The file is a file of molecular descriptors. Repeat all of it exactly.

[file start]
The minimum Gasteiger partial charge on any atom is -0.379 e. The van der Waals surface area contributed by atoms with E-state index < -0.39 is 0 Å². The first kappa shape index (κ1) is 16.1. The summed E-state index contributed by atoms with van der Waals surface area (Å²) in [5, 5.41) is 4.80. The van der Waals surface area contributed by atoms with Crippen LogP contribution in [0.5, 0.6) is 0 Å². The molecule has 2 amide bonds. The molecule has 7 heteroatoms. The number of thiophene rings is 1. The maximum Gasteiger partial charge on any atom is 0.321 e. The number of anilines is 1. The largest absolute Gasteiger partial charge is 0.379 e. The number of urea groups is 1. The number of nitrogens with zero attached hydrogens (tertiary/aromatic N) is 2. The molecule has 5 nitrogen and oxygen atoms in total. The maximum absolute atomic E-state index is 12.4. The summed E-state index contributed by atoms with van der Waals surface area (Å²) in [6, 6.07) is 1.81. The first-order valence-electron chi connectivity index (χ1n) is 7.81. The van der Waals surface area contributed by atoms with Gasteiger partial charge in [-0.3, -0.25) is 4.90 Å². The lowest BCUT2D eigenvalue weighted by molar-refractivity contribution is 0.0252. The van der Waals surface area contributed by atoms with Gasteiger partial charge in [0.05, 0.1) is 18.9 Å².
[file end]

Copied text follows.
The minimum Gasteiger partial charge on any atom is -0.379 e. The van der Waals surface area contributed by atoms with E-state index < -0.39 is 0 Å². The first kappa shape index (κ1) is 16.1. The summed E-state index contributed by atoms with van der Waals surface area (Å²) in [5, 5.41) is 4.80. The van der Waals surface area contributed by atoms with Crippen LogP contribution in [0.5, 0.6) is 0 Å². The molecule has 2 amide bonds. The molecule has 7 heteroatoms. The number of thiophene rings is 1. The maximum Gasteiger partial charge on any atom is 0.321 e. The number of anilines is 1. The largest absolute Gasteiger partial charge is 0.379 e. The number of urea groups is 1. The number of nitrogens with zero attached hydrogens (tertiary/aromatic N) is 2. The molecule has 5 nitrogen and oxygen atoms in total. The maximum absolute atomic E-state index is 12.4. The summed E-state index contributed by atoms with van der Waals surface area (Å²) in [6, 6.07) is 1.81. The first-order valence-electron chi connectivity index (χ1n) is 7.81. The van der Waals surface area contributed by atoms with Gasteiger partial charge in [-0.3, -0.25) is 4.90 Å². The lowest BCUT2D eigenvalue weighted by molar-refractivity contribution is 0.0252. The van der Waals surface area contributed by atoms with Gasteiger partial charge in [0.05, 0.1) is 18.9 Å².